What did ‘Monday Morning’ look like – what range of stories did it cover – how did it achieve success against the odds, at least for a while? Difficult questions to answer, because ‘Monday Morning’ seems to have disappeared completely. One purpose of this article is seek the help of readers of this paper in locating any surviving copies of the weekly.

As for the Bedis, they were one of the most remarkable and convivial couples among the progressive writers, publishers and activists who congregated in Lahore in the 1930s and 40s. B.P.L. went to Oxford following in his brother’s footsteps, with the intention of entering the elite Indian Civil Service. But in England, he became increasingly attracted to Indian nationalism and to communism.

He also was attracted to a young woman from Derby in the English Midland, Freda Houlston, who attended some of the same lectures and also came along to the often stormy meetings of the Majlis, the Indian students’ society where competing strategies to evict the colonial power were advanced and argued.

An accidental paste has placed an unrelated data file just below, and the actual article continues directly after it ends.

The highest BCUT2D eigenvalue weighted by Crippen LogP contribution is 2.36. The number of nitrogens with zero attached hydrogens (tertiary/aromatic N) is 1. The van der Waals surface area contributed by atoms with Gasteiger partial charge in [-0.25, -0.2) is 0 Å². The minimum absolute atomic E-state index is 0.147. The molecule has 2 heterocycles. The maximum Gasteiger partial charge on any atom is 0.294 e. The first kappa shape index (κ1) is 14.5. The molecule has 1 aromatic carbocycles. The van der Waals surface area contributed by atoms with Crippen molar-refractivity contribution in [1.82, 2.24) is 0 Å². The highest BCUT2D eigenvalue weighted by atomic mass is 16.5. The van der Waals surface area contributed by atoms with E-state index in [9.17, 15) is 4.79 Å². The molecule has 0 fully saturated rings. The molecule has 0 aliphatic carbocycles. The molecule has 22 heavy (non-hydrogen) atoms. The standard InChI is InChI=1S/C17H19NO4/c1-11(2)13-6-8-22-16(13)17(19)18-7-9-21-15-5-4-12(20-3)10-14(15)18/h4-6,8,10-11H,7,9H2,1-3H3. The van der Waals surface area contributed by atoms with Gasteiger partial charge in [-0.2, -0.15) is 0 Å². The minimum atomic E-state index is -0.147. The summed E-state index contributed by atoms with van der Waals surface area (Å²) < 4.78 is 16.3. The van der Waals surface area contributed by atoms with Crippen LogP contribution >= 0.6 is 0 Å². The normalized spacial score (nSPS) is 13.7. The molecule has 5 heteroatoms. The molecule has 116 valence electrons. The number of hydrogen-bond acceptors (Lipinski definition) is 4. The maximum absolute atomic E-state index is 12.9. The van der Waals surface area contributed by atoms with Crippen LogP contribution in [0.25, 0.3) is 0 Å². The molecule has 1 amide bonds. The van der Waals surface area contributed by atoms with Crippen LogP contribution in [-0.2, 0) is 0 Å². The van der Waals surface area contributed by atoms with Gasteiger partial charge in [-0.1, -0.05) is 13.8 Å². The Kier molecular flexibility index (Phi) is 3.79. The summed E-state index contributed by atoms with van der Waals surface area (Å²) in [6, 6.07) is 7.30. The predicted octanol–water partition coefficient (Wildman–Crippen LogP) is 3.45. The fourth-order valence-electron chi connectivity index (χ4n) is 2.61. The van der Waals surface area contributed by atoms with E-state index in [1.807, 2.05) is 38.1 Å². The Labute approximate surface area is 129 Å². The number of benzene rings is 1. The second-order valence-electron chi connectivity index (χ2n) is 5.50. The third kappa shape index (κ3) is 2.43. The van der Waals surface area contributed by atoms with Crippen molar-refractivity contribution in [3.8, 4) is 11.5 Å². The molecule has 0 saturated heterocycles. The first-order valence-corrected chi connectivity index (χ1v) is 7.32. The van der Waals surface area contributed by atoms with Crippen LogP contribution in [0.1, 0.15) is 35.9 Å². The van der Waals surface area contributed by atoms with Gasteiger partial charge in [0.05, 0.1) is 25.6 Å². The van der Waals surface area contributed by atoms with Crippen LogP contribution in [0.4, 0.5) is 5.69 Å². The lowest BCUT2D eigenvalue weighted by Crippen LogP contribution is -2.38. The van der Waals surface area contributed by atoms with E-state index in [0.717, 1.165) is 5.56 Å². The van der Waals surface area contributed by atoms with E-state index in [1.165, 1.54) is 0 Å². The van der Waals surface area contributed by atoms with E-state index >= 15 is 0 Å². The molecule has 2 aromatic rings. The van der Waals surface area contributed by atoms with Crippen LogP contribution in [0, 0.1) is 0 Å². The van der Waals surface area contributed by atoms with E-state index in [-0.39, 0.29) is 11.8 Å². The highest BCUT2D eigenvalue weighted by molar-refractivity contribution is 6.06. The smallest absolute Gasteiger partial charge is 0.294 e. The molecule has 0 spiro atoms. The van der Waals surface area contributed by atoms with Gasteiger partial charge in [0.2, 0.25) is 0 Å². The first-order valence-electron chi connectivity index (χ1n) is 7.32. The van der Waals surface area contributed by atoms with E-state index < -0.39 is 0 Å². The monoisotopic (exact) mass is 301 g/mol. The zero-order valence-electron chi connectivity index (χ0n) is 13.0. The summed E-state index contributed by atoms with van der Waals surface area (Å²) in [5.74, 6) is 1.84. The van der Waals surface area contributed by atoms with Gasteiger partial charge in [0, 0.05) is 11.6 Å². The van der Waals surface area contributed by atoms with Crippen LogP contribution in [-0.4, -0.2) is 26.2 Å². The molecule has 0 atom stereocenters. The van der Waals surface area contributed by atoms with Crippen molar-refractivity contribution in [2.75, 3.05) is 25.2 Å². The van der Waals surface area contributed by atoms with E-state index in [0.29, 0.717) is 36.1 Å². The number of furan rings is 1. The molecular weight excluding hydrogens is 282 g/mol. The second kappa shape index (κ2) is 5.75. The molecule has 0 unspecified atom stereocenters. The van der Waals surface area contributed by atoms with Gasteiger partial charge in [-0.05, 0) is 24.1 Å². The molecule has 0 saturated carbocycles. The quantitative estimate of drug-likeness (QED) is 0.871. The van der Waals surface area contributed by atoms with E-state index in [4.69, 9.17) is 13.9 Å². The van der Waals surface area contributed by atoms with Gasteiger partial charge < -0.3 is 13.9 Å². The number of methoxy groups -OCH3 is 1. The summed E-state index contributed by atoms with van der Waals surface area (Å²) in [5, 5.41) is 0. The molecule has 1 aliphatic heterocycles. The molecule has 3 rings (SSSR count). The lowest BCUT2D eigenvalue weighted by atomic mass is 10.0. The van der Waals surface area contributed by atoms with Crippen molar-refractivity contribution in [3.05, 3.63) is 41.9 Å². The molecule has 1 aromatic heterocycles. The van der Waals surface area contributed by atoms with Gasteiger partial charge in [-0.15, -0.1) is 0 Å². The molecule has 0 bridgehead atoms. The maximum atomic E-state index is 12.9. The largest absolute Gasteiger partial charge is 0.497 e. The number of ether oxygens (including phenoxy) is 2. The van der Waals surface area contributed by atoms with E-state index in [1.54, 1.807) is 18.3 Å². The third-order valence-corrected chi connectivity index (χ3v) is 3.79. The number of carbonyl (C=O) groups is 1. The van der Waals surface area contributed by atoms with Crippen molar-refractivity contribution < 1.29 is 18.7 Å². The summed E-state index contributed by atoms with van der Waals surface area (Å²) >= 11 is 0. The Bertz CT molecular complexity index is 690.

In June 1933, B.P.L. and Freda married at Oxford registry office, a union of ‘two students in love’ – Freda wrote – ‘refusing to recognise the barriers of race and colour’. The college wasn’t keen on the romance, neither initially was Freda’s family, but she was buoyed by the support of her college friends. ‘In the eyes of the world, a wild marriage without financial foundations, without social foundations, or orthodox religious foundations. In our eyes, the only marriage we could bear to think about, a marriage based on everything that was good in us.’

It was a full year after her marriage before Freda set foot on Indian soil, but she decided from the moment of her wedding that she had a life-long commitment to India and from then on wore only Punjabi-style clothes. By the time the couple arrived in Lahore after several months studying in Berlin, they had a baby, Ranga.

In Lahore, B.P.L. turned his back on the Indian establishment, and was a rebel in other ways too. The Bedis’ made their home in a cluster of huts constructed in traditional style on spare land just beyond Model Town. The poet Hafeez Jalandheri was a close friend and among the regular visitors at the huts.